How much is Liz Truss to blame for expensive mortgages and higher interest rates?

Her time at the top of the Conservative Party memorably ended just 42 days after becoming prime minister, yet Liz Truss has been a name frequently heard throughout general election debates.

The Labour Party hoped to remind voters of the unfunded tax cuts and spending plans announced in the September 2022 mini-budget which caused government borrowing to soar and necessitated an intervention by monetary regulator the Bank of England to prevent a collapse of pension funds.

The party has bet that associating current-day Tories with Ms Truss and her economic plans will be a vote winner. The party wants voters to think it's Ms Truss's mini-budget that sharply brought rates up,

But is it right to attribute more expensive borrowing to Liz Truss? It is and it isn't.

Can we blame Truss for mortgage bills?

The average new mortgage rate rose significantly in the days, weeks and months following the mini-budget as lenders feared the Bank of England would make borrowing more expensive via elevated interest rates and uncertainty meant banks and building societies pulled

Her unfunded tax cut policies aimed to put more money into pockets when the central bank was trying to take money out of the economy to bring down inflation, which in the month of the mini-budget stood at 10.1% - five times the Bank's target.

Labour have said monthly mortgage payments increased by £221 in the nearly two years since Ms Truss's policy announcement, according to their analysis of Office for National Statistics (ONS) data.

How many were likely impacted?

During the period where mortgage lending was most volatile - the two months after the 23 September policy announcement - 104,100 people signed up for new mortgages, according to Bank of England data for October and November 2022.

Fewer people than before were taking out mortgages during those months due to the instability, so lending was not at usual levels. Were this a typical October or November it's likely more mortgage borrowing would have taken place as the overall monthly average up to February 2020 was 66,700.

While pandemic-era savings and the desire for space created a house-buying boom October and November 2022 mortgage approval figures were significantly down from 2021 numbers. After a five-month run starting from September 2022 mortgage approvals reached a low not seen since January 2009, the time of global financial crash, Bank of England money and credit figures showed.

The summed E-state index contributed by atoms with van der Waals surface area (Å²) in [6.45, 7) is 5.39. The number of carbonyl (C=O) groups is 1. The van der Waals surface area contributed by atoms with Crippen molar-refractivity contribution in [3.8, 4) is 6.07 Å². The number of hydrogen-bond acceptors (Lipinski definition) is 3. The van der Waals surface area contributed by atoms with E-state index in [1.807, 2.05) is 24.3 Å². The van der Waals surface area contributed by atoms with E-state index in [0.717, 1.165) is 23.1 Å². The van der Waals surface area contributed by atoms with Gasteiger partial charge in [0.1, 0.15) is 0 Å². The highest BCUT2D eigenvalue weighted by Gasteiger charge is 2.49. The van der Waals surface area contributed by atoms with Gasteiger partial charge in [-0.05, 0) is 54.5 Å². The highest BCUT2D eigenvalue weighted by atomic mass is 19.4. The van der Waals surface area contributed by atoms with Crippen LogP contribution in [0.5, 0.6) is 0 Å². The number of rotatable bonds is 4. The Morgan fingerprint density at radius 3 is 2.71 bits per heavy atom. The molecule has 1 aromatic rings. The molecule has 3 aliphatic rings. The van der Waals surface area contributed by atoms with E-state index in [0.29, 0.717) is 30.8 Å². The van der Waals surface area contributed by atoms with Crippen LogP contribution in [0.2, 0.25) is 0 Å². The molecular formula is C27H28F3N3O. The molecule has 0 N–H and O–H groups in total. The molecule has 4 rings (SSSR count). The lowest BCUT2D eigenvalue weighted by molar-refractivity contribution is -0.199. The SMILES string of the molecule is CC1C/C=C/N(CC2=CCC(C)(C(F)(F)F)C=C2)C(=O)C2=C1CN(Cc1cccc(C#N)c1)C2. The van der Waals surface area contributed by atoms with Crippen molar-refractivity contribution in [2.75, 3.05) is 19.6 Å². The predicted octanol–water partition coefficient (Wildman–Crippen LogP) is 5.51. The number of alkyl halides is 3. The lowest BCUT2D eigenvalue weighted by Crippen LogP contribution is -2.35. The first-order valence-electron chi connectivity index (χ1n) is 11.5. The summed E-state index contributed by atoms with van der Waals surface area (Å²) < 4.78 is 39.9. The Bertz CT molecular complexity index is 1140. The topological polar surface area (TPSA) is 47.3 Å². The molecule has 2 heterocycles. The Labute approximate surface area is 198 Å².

And those figures don't include the number of people who are remortgaging.

It is, however, possible that those more than 100,000 new mortgagors would have had cheaper rates if there were no market turmoil in the bond market and pensions industry.

Through most of October and November 2022 mortgage rates mostly remained above 6% for the average two and five-year deal - more than double the 3% base interest rate set by the Bank - according to figures from financial information website Moneyfacts.

Given the market chaos that followed the mini-budget policies and the fact interest rates hadn't yet been hiked to a 15-year high.

What else was going on

But the biggest interest rate hike of the current cycle of rises came right after Ms Truss stood down on 20 October and it was that month when inflation reached its recent peak and 40-year high of 11.1%.

It can be argued Ms Truss's actions made this sharp rate raise more likely, which then kept mortgage rates expensive.

The key cause of inflation was sky-high energy costs and it's the Bank that's tasked with bringing it under control. Its monetary policy intervention - to up the interest rate by 0.75 percentage points rise was the biggest increase at any one point in time since 1992.

More incremental increases of 0.5 and 0.25 percentage points are the norm.

When making the decision the impact of so-called Trussonomics was indirectly mentioned by Bank of England governor Andrew Bailey when he spoke of a "UK premium" that meant borrowing was uniquely more expensive in the UK compared to the US or EU.

It's important to note that mortgage rates were already going up, according to Moneyfacts figures from the time, as inflation was steadily on the up as was the expectation that the Bank would act by making borrowing more expensive.

Lenders were responding to those cues and pricing their mortgage products accordingly. On the day of the mini-budget, the typical mortgage rate on the average two-year fixed deal was 4.74% and 4.75% to fix for five years.

You can't discount Truss

Inflation can't be blamed on Ms Truss - after the energy price shock as Western countries weaned off Russian fossil fuel imports and COVID-era lockdowns made shipping goods trickier, inflation has been a global problem.

So higher interest rates can't be pinned on her.

Nonetheless, during her short time in office, the expectations for the Bank's interest rate in the coming year rose from less than 4% to around 6%.

It's hard to attribute the pulling of mortgage products and rapid rise to 6% for two and five-year fixed deals to any other cause than the fallout from Ms Truss's 23 September announcement.

Ms Truss declined to apologise to homeowners for higher interest rates but did acknowledge she and her government lost the confidence of financial markets.